The new prequel series for Spartacus has hit the airwaves in a bloody debut that may just top the original. Lucy Lawless plays Lucretia, the supportive wife to her power hungry hubby Batiatus played by John Hannah.
Now if you haven’t seen the first season, the first minute of the prequel does a recap and reveals all that took place in the final episode so you may want to hold off. That said things didn’t bode well for the two gladiatorial schoolers as Spartacus (played by Andy Whitfield) led an uprising encouraging the others to… ‘Kill Them All!’
Lucy Lawless was on the promotional trail for the prequel show and gave some clues to the upcoming season which is moving ahead without series star Andy Whitfield who was unable to return. Liam McIntyre will be stepping into the mighty sandals which will be no easy feat, so viewers will have to warm to him for obvious reasons.
Lucy also revealed that Season 2 will be called Spartacus: Vengeance, and gives the scoop that even though she looked like she was at death’s door in the ‘Blood and Sand’ finale – it turns out her wounds were never that life threatening and she’ll be showing up for the second season.
Christina Radish spoke with Lucy Lawless and here’s the zingers from the interview:
Q: So, Lucretia survives her wounds?
For now, yeah. It was just a little poke in the tummy. Put a poultice on it and she’ll be all right.
Q: What was it like to shoot that scene?
I didn’t feel that I had scratched the surface of what the character was, or that I had done particularly good work. I just wanted to go deeper. But, they gave me such great material in this prequel. My God, I got the chance to go deeper. I think and hope my best work is ahead of me, but I’m really proud of my work in this, and I’m really proud of the show, and to be part of it.
Q: Did you really think there was a doubt that they’d find a way for you to be in Season 2?
I’m in Season 2, but I probably won’t be in Season 3. They’re bringing me back for Season 2, but I fully expect to die. It’s just the best role, ever. My character gets a lot of air time.
Q: Is it fun for you to keep going, after thinking your character was dead?
I’m on borrowed time, though. It’s really cool. To go back and revisit things, and learn things about your character, is such a gift. Steven [DeKnight] and his team are geniuses. They’ve tied up all these things with everybody’s storylines. You get to see Peter [Mensah] when he was married, before he became Doctore.
Q: How is it, as an actor, to tell a backstory on a character that you may have already decided a backstory on?
It was a rare pleasure, actually. That never happens, where you get to go back and fill in blanks and actually find out more about your own character. It was a huge thrill for me. And, you get to see these characters when they are in the honeymoon phase of their lives. You also really get to see a lot of Peter Mensah’s range. I thought he did a beautiful job in it, and you get to see a lot more of Doctore, emotionally, and more of his history.
Q: Actors usually don’t get to be seen younger, except occasionally in flashbacks… What is it like to be playing younger than your character?
I love it. They fix us in post. That’s not a lie. But, my character certainly was a bit more bright-eyed and bushy-tailed before her rotten college mate, Gaia, came back and taught her all these bad tricks, played by Jaime Murray. My character did not abuse the servants in the beginning, and she was devoted to her husband. So, you get to see the raw Satan, and that’s always fun to play.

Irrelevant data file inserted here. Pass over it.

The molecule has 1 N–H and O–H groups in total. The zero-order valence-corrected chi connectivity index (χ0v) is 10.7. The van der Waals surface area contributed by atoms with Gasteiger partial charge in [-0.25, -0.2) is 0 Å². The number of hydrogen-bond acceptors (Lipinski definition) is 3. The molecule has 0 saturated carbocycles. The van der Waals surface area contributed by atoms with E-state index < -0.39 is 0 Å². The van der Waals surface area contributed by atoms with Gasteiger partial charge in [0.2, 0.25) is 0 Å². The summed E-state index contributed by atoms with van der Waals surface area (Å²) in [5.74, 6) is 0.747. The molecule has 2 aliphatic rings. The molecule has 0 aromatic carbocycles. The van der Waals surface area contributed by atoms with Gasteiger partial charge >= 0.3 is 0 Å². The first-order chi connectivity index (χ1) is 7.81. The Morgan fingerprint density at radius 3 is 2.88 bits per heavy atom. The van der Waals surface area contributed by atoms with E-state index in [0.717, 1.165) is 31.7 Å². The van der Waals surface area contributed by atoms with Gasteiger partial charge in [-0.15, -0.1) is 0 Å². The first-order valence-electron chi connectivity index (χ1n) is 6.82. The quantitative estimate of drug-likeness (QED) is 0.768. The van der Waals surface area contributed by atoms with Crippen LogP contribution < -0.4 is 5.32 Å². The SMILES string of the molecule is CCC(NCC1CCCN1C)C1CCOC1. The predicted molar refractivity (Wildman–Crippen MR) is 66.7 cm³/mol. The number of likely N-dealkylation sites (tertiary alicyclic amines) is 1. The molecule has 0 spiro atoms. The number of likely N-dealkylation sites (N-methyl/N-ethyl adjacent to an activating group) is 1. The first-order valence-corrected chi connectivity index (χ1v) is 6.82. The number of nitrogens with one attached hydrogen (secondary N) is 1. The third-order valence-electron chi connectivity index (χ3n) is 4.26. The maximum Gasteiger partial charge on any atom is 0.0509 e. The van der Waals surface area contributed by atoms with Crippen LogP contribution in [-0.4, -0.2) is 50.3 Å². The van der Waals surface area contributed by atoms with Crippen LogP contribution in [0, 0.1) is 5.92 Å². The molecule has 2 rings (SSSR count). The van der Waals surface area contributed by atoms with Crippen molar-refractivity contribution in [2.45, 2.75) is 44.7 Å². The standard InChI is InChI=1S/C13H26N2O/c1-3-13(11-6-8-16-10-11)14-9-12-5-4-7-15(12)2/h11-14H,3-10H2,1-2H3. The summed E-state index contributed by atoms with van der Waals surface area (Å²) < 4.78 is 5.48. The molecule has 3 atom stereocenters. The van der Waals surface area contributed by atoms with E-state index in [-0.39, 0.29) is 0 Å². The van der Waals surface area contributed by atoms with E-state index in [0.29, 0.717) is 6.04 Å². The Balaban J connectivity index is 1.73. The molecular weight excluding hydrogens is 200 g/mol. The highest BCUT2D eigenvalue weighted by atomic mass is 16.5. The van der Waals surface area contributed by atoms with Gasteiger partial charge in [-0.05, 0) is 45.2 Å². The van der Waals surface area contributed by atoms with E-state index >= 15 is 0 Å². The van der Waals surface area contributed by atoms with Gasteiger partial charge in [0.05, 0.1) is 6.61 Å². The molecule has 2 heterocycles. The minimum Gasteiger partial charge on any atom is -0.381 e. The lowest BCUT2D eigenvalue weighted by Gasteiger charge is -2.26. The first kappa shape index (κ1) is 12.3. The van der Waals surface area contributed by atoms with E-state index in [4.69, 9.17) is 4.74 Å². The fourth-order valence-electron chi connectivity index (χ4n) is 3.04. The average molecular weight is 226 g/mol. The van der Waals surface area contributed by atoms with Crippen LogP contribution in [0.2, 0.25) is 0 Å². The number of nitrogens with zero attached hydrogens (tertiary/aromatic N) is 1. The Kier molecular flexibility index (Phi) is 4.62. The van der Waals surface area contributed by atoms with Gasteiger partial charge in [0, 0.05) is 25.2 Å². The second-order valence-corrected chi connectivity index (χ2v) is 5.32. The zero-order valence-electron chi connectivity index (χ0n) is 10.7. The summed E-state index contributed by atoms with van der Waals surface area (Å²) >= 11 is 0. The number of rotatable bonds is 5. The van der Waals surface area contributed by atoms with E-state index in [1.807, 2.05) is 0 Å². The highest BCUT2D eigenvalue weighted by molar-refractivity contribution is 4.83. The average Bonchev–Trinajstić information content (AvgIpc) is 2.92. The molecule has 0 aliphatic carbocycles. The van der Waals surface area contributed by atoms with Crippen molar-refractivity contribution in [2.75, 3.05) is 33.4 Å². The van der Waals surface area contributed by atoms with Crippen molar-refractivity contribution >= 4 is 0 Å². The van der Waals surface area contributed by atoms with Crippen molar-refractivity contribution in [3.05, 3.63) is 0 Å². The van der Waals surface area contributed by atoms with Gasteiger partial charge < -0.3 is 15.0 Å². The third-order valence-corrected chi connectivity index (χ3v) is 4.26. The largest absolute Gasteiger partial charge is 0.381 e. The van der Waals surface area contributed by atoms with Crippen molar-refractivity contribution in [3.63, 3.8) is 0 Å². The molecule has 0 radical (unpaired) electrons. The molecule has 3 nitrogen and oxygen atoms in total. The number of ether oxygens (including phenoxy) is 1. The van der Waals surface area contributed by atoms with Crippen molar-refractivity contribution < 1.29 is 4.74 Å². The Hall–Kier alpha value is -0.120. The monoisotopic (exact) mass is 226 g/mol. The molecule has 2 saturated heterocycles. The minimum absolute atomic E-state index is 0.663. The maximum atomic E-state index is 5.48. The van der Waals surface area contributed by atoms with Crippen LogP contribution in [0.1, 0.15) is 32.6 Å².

Q: What do you love about Lucretia?
I love that she loves her husband. I love that she doesn’t fight because I hate the action.
Q: Did you always hate the action?
Yes, I hated it, but I wasn’t in a position to say no. Very quickly, I realized that I can’t be cringing every time they come and say, “Lucy, would you like to go and learn your next fight?” I haven’t even finished filming the last one and I would have to go learn the next. I said, “You know what, guys? Instead of asking me, ‘Would you like to?,’ just say, ‘Lucy, the fight’s up.’ Then, it doesn’t require a response. It just requires me to do what I’m told.” If they say, “Would you like to?,” it makes me think, “No, I fucking hate that stuff!” If I have a choice, I don’t want to go. So. we very quickly realized that it’s better to just give me an order and then I’ll do it without thinking.
Q: What was it like working with John Hannah again, but in a different dynamic?
It was lovely. He was so joyful. He was in such good form, I think because it was a shorter period of time that he was away from his family. It was much easier for him to be there. He knew everybody and everybody knew what the show was, so I think everybody was much more comfortable in the environment.
Q: So, your character is much nicer in the prequel?
Much nicer, to start with. You can see when Lucretia had hope and trust in other human beings. She was crazy about her husband and she had some sort of faith in humanity, and then you see that eroded over the course of the prequel.
Q: Have you spoken to Andy at all?
We email one another. He’s a very spiritual man and he sees things in a much larger context. He’s just putting himself and his family first, right now. We want to see him back on screen, somewhere. He’s got a wonderful career ahead of him. If it’s not this show, there will be something else.
Q:When will you allow your children to see this series?
When they are 103! My daughter actually works in editing. She’s 22. Not only has she seen the show, but she sees all of our outtakes. Actually, she tends to turn her back in those scenes. They say, “Daisy, turn your back for 20 minutes,” and she goes and works on something else.
Q: What’s next for you?
I’d like to do something else, but I don’t know. I’ve just become available, really.